Big deals and serious growth in the solar industry are changing the axis of power in the energy sector.
You know that an industry has hit its stride when the ten-figure acquisitions begin. It seems that the solar sector is getting down to some serious business, as evidenced by renewable energy behemoth SunEdison’s purchase of Vivint Solar, one of the largest residential PV installers in the nation, for $2.2 billion earlier this week.
The acquisition—part cash, part stock, and part convertible notes—will give SunEdison a stronghold in the increasingly competitive residential solar PV market, along with 4,000 new employees, 523-megawatts of rooftop solar projects, and $81 million in unlevered cash flow for investors.
SunEdison isn’t stopping at solar. Some of the company’s other acquisitions include First Wind and Invenergy, which together have contributed nearly 1,500 megawatts of wind, cogeneration, and other renewable projects to its energy production portfolio.
SunEdison’s strategy is clear: world domination. The company is not just attempting to dominate the solar space, it aspires to redefine antiquated business models and become one of the world’s largest energy powers. With a solid financial position, projections to add over 1 gigawatt of renewable projects to its portfolio every quarter, and expectations for $630 million in cash distributions, investors are elated.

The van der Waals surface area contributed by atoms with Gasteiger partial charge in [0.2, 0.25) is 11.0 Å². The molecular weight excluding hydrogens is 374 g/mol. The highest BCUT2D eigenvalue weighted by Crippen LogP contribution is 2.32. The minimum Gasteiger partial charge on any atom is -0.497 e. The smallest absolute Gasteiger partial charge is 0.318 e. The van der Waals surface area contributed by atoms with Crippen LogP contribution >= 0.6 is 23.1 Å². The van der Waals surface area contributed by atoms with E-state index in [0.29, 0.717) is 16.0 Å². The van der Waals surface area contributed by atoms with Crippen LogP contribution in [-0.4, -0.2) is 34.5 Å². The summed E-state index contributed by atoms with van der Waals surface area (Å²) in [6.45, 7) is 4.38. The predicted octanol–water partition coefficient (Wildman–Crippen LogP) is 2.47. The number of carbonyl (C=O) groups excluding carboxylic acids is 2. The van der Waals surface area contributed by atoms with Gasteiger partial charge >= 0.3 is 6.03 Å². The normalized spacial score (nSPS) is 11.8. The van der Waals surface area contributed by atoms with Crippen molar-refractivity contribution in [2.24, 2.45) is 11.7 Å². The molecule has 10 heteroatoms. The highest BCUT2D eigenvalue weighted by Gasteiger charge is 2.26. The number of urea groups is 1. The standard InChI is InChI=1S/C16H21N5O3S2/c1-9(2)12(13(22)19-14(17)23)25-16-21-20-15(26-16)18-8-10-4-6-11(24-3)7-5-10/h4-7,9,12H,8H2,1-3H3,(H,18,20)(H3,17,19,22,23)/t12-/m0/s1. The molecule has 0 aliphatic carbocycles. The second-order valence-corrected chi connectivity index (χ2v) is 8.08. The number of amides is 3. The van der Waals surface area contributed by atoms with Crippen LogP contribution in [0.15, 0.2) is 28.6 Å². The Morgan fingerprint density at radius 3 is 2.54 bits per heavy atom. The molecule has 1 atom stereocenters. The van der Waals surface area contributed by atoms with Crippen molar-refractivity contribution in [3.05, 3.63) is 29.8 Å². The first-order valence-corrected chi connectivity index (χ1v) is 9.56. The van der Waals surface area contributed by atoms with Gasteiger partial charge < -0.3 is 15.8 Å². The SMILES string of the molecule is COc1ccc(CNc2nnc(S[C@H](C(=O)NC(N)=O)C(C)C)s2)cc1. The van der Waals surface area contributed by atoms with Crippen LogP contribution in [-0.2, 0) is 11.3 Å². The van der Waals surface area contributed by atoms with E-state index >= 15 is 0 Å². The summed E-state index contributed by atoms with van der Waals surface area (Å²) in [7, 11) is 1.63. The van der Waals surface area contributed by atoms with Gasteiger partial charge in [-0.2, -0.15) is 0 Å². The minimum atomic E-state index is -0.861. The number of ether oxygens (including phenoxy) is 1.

The company’s projects, currently totaling 53 gigawatts of capacity, are almost equal to the generation fleet of Duke Energy, the largest electric utility in the U.S.
And it’s not just SunEdison and other companies the solar rooftop sector that are soaring these days—community solar, considered to be solar’s fourth vertical (along with rooftop, distributed, and utility), is gaining momentum. Companies like SunShare and Community Energy Solar are acting as developers of large-scale community solar farms, selling the energy to utilities, commercial customers, universities and other high use, ‘credit quality’ power purchasers, enabling them to hedge against rising energy prices.
In states like Colorado and Minnesota, homeowners can purchase solar credits through utilities like Xcel Energy, offering a win-win proposition: homeowners receive the benefits of solar without having to install a rooftop systems and utilities receive grid infrastructure fees and other revenues for transmitting power from the community solar farm to homes.
“Rooftop solar systems don’t work for a majority of homes across the country because they have the wrong type roof, they face east, or they have existing trees that block solar access,” says J.W. Postal, Senior Vice President at SunShare. “Community solar helps homeowners access solar without having to deal with the issues of rooftop install. 22 states and growing have community solar farms—it’s the next big wave in the solar industry.”
Certainly, solar’s lengthening arm has reached into newfound territory far beyond traditional PVs, from solar windows that can harness sunlight to roads that can power electric vehicles en route. With innovations surfacing on what seems like a weekly basis, the solar industry is enjoying increased efficiencies, decreasing hard costs, and exponential growth. Gone are the speculative times of Solyndra—the heady days of solar are here.
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